The pro-Palestinian crowd, the students we seek to educate with our events, are less likely to come if there are Northeastern police. The idea that the same police can be the ones protecting us one day from the outside threats and then treating us like a threat the next day is a microcosm of the incoherence of the university’s policy towards Students for Justice in Palestine.

NBF: What’s the significance of the possible expulsion of two women of color and police visits to Arab and Muslim students; what message is Northeastern sending to those students?

TP: Due to what I believe to be the pressure we have already generated, there is no longer a threat of suspension or expulsion towards any SJP members made explicitly clear by the university. However, by dragging these two women through an opaque disciplinary process, the university is making examples of them for any students considering getting involved with SJP. Fear of university sanction is already the most serious reason why students are hesitant to get involved with SJP, and these sanctions are an attempt to bolster that fear.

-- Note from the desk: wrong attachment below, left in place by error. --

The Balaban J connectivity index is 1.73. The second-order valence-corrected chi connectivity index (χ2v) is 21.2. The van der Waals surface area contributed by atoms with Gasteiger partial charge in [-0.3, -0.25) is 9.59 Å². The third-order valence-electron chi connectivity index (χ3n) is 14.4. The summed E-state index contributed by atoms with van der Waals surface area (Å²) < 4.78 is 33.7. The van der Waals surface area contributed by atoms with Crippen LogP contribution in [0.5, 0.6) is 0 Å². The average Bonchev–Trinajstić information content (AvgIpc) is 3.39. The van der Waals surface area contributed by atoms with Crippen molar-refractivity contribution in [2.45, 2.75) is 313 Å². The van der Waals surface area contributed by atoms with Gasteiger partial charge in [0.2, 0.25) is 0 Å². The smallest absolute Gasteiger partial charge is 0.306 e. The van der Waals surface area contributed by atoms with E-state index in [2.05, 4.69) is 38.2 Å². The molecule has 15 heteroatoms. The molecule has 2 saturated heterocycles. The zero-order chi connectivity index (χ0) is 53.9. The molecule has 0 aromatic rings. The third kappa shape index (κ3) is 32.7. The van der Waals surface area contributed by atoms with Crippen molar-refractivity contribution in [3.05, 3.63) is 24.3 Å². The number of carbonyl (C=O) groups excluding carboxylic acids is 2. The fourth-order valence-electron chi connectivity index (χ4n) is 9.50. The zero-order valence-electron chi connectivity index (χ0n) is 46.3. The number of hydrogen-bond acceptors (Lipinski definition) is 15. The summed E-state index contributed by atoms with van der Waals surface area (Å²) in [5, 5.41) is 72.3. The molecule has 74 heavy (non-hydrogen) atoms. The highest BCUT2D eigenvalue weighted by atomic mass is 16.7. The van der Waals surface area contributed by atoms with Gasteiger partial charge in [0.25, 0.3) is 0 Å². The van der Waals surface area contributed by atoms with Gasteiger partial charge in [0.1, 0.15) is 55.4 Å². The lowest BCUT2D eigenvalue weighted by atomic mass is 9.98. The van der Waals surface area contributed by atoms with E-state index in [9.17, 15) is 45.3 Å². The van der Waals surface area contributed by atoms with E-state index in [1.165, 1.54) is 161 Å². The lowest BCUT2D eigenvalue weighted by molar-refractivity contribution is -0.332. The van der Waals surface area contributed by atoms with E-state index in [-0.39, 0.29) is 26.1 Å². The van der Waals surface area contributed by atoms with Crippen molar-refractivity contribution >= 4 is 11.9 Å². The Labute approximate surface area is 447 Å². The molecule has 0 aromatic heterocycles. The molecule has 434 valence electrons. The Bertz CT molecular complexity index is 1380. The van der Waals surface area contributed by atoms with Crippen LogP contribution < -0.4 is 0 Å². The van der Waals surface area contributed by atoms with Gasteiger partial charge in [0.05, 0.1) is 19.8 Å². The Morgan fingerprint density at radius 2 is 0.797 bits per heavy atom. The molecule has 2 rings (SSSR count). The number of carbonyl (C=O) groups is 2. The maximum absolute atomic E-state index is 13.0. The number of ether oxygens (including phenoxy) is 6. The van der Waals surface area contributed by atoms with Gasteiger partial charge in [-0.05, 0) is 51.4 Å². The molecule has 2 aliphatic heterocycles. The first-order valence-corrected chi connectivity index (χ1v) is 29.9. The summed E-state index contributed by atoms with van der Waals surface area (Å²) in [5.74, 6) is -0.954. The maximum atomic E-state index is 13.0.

Appeals process

NBF: What can you say about the trainings that Northeastern is requiring SJP members attend in order to have the group reinstated? At Florida Atlantic University, as we remember, SJP activists were mandated to take an “anti-bias” training class designed by the Anti-Defamation League, an Israel lobby group that works hard to silence and censor those who criticize Israel policy on campuses in the US.

MG: The ADL has chimed in several times about the “hostile environment” that the pro-Palestinian minority has caused for the Jewish majority on Northeastern campus. So it wouldn’t surprise me if the ADL was involved in these trainings too.

But you have to understand, this suspension came Friday, and we’re still in the appeals process — we’re not looking down the road towards reinstatement, nor do I really have much confidence that unless there is a sustained, grassroots effort to pressure the university, and to shame them, that we’ll ever get to the point of our coercive “re-education seminars.”